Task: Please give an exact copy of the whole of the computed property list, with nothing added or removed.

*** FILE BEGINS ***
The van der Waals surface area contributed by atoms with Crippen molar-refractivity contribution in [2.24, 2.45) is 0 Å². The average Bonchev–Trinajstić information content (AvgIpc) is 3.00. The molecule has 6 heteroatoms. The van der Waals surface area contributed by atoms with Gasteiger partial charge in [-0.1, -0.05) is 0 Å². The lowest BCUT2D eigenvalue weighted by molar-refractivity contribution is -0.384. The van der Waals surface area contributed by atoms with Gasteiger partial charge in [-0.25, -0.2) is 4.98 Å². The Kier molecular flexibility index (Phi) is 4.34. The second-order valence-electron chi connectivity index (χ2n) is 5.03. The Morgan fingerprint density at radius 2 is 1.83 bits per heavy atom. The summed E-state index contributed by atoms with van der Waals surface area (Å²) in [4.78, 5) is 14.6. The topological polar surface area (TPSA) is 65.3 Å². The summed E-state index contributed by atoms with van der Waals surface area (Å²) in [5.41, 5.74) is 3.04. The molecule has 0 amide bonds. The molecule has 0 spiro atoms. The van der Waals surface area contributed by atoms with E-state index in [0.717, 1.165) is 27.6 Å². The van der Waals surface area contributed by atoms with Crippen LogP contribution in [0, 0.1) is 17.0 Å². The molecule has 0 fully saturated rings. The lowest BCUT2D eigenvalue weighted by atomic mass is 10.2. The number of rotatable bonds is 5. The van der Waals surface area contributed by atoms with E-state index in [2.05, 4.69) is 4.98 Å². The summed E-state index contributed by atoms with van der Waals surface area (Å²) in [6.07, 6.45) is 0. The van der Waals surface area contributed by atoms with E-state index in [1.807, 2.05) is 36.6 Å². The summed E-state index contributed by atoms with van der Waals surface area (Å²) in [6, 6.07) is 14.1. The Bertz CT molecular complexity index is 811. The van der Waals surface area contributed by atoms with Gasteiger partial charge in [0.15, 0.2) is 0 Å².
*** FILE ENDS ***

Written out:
The van der Waals surface area contributed by atoms with Crippen molar-refractivity contribution in [2.24, 2.45) is 0 Å². The average Bonchev–Trinajstić information content (AvgIpc) is 3.00. The molecule has 6 heteroatoms. The van der Waals surface area contributed by atoms with Gasteiger partial charge in [-0.1, -0.05) is 0 Å². The lowest BCUT2D eigenvalue weighted by molar-refractivity contribution is -0.384. The van der Waals surface area contributed by atoms with Gasteiger partial charge in [-0.25, -0.2) is 4.98 Å². The Kier molecular flexibility index (Phi) is 4.34. The second-order valence-electron chi connectivity index (χ2n) is 5.03. The Morgan fingerprint density at radius 2 is 1.83 bits per heavy atom. The summed E-state index contributed by atoms with van der Waals surface area (Å²) in [4.78, 5) is 14.6. The topological polar surface area (TPSA) is 65.3 Å². The summed E-state index contributed by atoms with van der Waals surface area (Å²) in [5.41, 5.74) is 3.04. The molecule has 0 amide bonds. The molecule has 0 spiro atoms. The van der Waals surface area contributed by atoms with E-state index in [0.717, 1.165) is 27.6 Å². The van der Waals surface area contributed by atoms with Crippen LogP contribution in [0, 0.1) is 17.0 Å². The molecule has 0 fully saturated rings. The lowest BCUT2D eigenvalue weighted by atomic mass is 10.2. The number of rotatable bonds is 5. The van der Waals surface area contributed by atoms with E-state index in [2.05, 4.69) is 4.98 Å². The summed E-state index contributed by atoms with van der Waals surface area (Å²) in [6.07, 6.45) is 0. The van der Waals surface area contributed by atoms with E-state index in [1.807, 2.05) is 36.6 Å². The summed E-state index contributed by atoms with van der Waals surface area (Å²) in [6, 6.07) is 14.1. The Bertz CT molecular complexity index is 811. The van der Waals surface area contributed by atoms with Gasteiger partial charge in [0.15, 0.2) is 0 Å².